Seminar and Workshop Descriptions for 2016
1. Absence and Omission in Shakespeare
Seminar Leaders: Darlene Farabee (University of South Dakota) and Brett Gamboa (Dartmouth College)
Shakespeare’s plays are often complicated by what they lack. Key characters go suddenly missing from scenes, absent characters exert influence over present ones, plots turn because of mislaid or immaterial objects, and cuts to scripts help shape contemporary performances. This seminar invites papers that examine how absences—of characters, objects, text, etc.—enrich, extend, or undercut the effects of what is present. Participants might explore questions related to early modern dramaturgy, contemporary representation and reception, text and genre, agency and materiality, and more.
2. Ambassador Shakespeare: The Bard as Cultural Bridge
Seminar Leader: Donna Woodford-Gormley (New Mexico Highlands University)
While Shakespeare has often been used to support particular political or cultural beliefs, his plays have also been used as a means of bridging cultural divides. This seminar invites scholars to examine those moments in which Shakespeare becomes an ambassador. Possibilities include looking at intercultural performances that bring together actors from more than one nation, examining the use of Shakespearean texts or performances to bridge cultural divides in the multicultural classroom, or exploring other moments in which Shakespearean diplomacy decreases the distance between cultures.
3. Arden of Faversham: Performance, Authorship, Gender, and History
Seminar Leaders: Terri Bourus (Indiana University-Purdue University, Indianapolis) and Gary Taylor (Florida State University)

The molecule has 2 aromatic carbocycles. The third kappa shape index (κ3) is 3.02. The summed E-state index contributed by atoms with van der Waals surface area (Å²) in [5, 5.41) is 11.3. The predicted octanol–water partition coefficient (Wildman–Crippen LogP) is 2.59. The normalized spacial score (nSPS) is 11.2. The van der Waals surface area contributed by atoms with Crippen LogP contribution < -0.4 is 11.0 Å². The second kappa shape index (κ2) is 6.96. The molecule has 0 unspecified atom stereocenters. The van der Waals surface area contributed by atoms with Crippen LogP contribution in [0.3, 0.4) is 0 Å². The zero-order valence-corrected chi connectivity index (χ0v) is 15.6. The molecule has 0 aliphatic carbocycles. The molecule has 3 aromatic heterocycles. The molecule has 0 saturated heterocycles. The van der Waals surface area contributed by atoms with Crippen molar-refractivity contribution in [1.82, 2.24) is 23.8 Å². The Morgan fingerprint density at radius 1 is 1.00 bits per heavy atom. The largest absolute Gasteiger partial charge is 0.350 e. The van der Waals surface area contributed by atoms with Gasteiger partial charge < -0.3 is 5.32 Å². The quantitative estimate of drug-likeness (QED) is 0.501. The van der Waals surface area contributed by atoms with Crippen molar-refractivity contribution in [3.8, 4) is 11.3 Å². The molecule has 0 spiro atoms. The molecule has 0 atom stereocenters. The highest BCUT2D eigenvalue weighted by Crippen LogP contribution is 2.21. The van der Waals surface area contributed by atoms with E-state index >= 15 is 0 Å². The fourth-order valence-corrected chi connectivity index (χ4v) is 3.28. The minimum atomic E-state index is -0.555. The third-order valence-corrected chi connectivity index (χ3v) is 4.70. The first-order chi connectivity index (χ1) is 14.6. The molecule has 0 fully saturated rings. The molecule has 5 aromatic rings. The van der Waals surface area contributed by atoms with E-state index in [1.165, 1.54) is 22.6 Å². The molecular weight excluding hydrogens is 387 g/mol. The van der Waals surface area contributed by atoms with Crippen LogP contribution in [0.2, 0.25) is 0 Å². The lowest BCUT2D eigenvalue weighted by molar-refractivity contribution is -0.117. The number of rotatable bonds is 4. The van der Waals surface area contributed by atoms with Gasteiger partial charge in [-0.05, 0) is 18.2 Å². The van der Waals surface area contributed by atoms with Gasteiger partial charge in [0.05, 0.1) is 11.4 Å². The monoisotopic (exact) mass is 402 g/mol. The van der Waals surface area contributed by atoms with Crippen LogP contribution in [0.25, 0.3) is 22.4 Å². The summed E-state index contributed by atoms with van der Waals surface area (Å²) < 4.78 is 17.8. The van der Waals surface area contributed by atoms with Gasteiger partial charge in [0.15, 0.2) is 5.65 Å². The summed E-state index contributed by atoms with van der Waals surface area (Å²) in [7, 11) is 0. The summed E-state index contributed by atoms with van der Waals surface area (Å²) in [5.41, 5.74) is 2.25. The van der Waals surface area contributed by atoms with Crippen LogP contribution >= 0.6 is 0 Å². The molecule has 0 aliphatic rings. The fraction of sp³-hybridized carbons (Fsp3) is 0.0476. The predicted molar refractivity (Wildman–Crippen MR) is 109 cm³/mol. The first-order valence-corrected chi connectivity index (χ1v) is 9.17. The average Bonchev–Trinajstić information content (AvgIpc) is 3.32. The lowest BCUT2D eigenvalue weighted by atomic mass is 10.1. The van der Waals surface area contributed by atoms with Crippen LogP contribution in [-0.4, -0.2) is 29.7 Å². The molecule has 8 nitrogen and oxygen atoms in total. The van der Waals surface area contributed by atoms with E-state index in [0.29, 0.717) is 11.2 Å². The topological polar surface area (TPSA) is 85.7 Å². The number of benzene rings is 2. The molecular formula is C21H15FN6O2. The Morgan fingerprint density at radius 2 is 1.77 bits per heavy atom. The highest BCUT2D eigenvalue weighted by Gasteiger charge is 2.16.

Arden has exploded into prominence as a result of new claims that Shakespeare wrote part of it—or did not. England’s first (and best?) domestic tragedy, and the first English play dominated by a woman character, has seen recent modern-dress productions in Stratford, Washington D.C., and Indianapolis. How does performance illuminate it? Is the play misogynist? How does it relate to the 1580s? To Holinshed? The evolution of history plays? Domestic violence? Unemployed military veterans? The rise of Protestant capitalism? Black comedy? Who wrote it?
4. Artful Shakespeares
Seminar Leader: Kaara L. Peterson (Miami University of Ohio)
This seminar explores the intersection of native English and continental visual arts traditions and Shakespearean-era drama. How are features or techniques of the visual arts—natural landscapes, portraiture, chiaroscuro/sfumato, perspective, decorative/material objects, other depicted elements, etc.—embedded or “painted” into early modern playtexts or stagecraft? Alternatively, how do Renaissance artworks represent the world of the theater, perhaps in actors’ or individuals’ portraits or other illustrations? Rather than focusing on later periods’ representations of Shakespearean subjects, this seminar considers the contemporary interrelationship between Renaissance art and drama.
5. Before Shakespeare: The Drama of the 1580s
Seminar Leader: Andy Kesson (University of Roehampton)
Since the 1980s, scholars have recognized that the final decades of London commercial theater are poorly understood. The first decades of the playhouses, however, have not received similarly comprehensive revision: it is not only Shakespeare for whom the 1580s are lost years. This seminar explores the place of the early playhouses in London’s wider literary, cultural, and commercial landscape, seeking to connect theater history to other disciplinary forms, such as performance studies, book history, and the fields of poetry and prose fiction.
6. Ben Jonson in Space
Seminar Leader: James Loxley (University of Edinburgh)